Urban Competitiveness and Innovation

Urban Competitiveness and Innovation

Edited by Pengfei Ni and Zheng Qiongjie

Against the backdrop of today’s climate of economic globalization and the rapid development of information, this timely book explores the complex concept of competitiveness between cities. The expert contributors illustrate that innovation is a prerequisite for increasing urban competitiveness, and highlight the various ways that urban innovation-based competitiveness can be approached.

Chapter 11: Urban development in Hong Kong and its regional integration with the Pearl River Delta, 1978-2009

Jianfa Shen

Subjects: economics and finance, economics of innovation, public sector economics, urban economics, innovation and technology, economics of innovation, urban and regional studies, urban economics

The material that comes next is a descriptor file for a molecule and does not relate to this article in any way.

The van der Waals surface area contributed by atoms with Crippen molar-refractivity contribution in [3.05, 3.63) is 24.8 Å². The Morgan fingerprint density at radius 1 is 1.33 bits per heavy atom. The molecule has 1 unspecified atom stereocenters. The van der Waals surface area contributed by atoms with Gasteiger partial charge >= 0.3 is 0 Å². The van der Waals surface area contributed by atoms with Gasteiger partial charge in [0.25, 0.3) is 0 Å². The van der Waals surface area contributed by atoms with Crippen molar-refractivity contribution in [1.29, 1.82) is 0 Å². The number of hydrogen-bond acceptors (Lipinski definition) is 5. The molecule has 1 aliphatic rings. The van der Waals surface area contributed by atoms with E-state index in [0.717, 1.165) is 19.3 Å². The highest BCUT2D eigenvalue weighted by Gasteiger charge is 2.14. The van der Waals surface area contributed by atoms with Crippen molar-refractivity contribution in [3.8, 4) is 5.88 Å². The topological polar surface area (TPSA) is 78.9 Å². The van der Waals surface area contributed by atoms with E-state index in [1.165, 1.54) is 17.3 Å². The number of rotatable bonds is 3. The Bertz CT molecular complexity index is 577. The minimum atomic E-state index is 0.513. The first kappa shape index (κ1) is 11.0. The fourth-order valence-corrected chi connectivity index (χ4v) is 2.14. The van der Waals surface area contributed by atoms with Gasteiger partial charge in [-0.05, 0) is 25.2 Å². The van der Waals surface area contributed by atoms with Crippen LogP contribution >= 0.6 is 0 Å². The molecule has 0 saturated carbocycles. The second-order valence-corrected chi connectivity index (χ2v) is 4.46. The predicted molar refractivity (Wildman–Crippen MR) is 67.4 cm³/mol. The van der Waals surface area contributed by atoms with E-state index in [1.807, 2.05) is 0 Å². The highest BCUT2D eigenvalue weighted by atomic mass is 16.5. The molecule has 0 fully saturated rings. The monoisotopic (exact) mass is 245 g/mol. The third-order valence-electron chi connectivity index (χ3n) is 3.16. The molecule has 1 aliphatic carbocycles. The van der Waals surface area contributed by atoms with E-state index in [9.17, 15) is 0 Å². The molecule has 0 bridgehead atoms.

A ëworld city paradigmí has been developed to explain the formation and dynamics of world cities such as New York, London, Hong Kong and Singapore (Friedmann, 1986; Sassen, 2001). It is argued that its most intrinsic feature is its global control function, although many should be called ëinternationalí rather than ëworldí cities (King, 1990; Huang et al., 2007). World cities become nodes in a single global system superimposed on nation states. There is a systematic discontinuity between national growth and forms of global city growth, and the world city is increasingly ëunhookedí from the state where it exists (King, 1990; Sassen, 2001). More recently, Hill and Kim (2000) argued that Tokyo and Seoul no longer conform to the above world city model. Although Hong Kong satisfies five out of six world city hypotheses summarized by Hill and Kim, it represents another exception due to its strong regionalization, in contrast to their sixth hypothesis. This chapter argues that Hong Kongís world city status has much to do with the formation of a cross-border regional production system and its close relationship with its hinterland ñ the Pearl River Delta (PRD) region (Shen, 2002, 2003, 2004a, 2004b; Shen et al., 2006; Shen and Luo, 2013). Hong Kong has an area of 1,108 km2 and a population of 7 million in 2008 (CSD, 2010a: 4,390). From 1841 to the early 1950s, Hong Kongís economy benefited from entrepÙt trade with mainland China.

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